Interviews conducted with business leaders around the world suggested that the businesses creating real change are those who truly believe in diversity. Their leaders recognise the advantages of gender diversity and create inclusive cultures in which a wide range of voices are listened to. This is about behavioural change rather than a checkbox exercise.” 

Lee-Anne Bac | Director | Advisory Services | Grant Thornton 

  • On a local and global scale, the gender pay gap is arguably the biggest barrier between women and career progression. Research by Accenture found that in South Africa, for every R1 a woman earns, a man earns R1.91.
  • Men and women share equal ambitions as they start their career, with roughly equal levels of achievement – though some studies suggest that women do slightly better.
  • Due to the fact that women are generally paid less for similar work, or don’t ascend to higher levels as quickly as their counterparts who are men, it’s easy to lose ambition or become disillusioned by the obstacles.
  • Research denotes that mothers are subject to a degree of gender bias that portrays them as less competent and committed. As a result, they are placed in ‘mommy-track’ jobs, characterised by fewer opportunities for career advancement and financial security.
  • You earn less when you don’t have children and are unmarried regardless of doing similar work.
  • The challenge of being a working parent, single or supported, is often overlooked by employers: women appear to be less desirable due to increased family commitments. Working moms are expected to manage the nuances of returning to work as well as be the CEO at home.

The past few years have seen a wave of advocacy for gender equality at work and the importance of women in business and leadership roles. From media coverage of the pay gap to feminist mobilisation and multimedia solidarity campaigns, there has never been greater awareness in the corporate world of the need for – and benefits of – promoting women.

With all the legislative rights we have and all the campaigning and awareness, women are still exploited and paid less.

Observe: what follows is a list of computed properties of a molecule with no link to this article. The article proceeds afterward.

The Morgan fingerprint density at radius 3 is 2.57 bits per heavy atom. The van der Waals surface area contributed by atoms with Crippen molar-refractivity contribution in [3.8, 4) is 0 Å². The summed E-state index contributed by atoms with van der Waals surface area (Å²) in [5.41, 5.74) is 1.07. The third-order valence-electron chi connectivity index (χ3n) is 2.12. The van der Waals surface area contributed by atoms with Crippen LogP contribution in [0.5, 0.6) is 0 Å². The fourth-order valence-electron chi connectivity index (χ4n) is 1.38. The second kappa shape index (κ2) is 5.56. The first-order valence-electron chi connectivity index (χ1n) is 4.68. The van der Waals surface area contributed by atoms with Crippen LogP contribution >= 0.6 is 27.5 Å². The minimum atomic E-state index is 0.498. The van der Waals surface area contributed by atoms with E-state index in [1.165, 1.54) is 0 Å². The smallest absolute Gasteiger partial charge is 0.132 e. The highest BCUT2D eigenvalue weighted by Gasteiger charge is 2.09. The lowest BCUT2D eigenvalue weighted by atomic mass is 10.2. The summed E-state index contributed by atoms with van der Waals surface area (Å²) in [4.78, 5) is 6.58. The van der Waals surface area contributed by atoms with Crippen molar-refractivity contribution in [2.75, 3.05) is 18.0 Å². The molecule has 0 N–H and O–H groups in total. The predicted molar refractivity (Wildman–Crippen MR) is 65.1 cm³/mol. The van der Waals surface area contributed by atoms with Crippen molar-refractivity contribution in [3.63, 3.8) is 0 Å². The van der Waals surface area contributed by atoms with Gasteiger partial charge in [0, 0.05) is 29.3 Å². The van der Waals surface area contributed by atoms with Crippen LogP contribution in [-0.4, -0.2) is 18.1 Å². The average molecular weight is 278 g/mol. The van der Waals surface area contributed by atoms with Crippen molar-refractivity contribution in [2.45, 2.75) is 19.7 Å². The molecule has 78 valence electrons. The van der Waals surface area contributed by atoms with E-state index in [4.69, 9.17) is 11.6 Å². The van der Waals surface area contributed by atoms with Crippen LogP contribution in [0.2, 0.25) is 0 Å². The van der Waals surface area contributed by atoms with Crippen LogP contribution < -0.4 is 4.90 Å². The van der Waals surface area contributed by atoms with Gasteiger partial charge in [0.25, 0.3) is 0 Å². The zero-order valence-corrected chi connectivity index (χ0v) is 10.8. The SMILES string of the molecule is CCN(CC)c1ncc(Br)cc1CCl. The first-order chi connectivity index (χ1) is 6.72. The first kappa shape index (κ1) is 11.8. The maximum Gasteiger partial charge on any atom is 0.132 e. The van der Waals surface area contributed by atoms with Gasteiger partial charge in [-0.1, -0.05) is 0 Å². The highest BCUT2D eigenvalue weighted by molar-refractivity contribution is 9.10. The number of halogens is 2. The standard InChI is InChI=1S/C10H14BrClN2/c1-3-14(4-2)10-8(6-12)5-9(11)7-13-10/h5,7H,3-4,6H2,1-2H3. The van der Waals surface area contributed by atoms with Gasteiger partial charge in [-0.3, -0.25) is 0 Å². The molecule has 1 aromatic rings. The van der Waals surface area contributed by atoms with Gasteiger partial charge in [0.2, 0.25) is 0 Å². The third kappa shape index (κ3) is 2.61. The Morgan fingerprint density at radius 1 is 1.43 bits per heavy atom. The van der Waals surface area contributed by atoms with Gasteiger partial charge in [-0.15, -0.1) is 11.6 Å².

Senior managers role in effecting change

The majority of senior executives in South Africa are men. For more than 30 years, women have been earning more Bachelor’s degrees than men. They’re asserting themselves in the workplace, negotiating salaries, asking for promotions and staying in the workforce at the same rate as men. But men are more likely to be successful. It’s the role of companies to take decisive action, which starts with treating gender diversity like the business priority it is, from setting targets to holding leaders accountable for results.

How we can ensure these changes:

  • Developing and Implementing Gender diversity strategies.
  • Reviewing Recruitment Policies: Require diverse slates for hiring and promotions.
  • Establish or review clear evaluation criteria
  • Upskilling employment equity Committees.
  • Including race and gender diversity as part of performance management targets for all managers.
  • Set a goal for getting more women into first-level management.
  • Put evaluators and managers through unconscious bias training.
  • Reviewing how we handle victimisation and the harassment of women in the workplace.
  • Educating women and men in company about rights and how to protect such rights. 

The right policies coupled with measurable action and amplified accountability are the keys to driving meaning change and achieving gender equality in the workplace.

Author avatar
Cindy Ross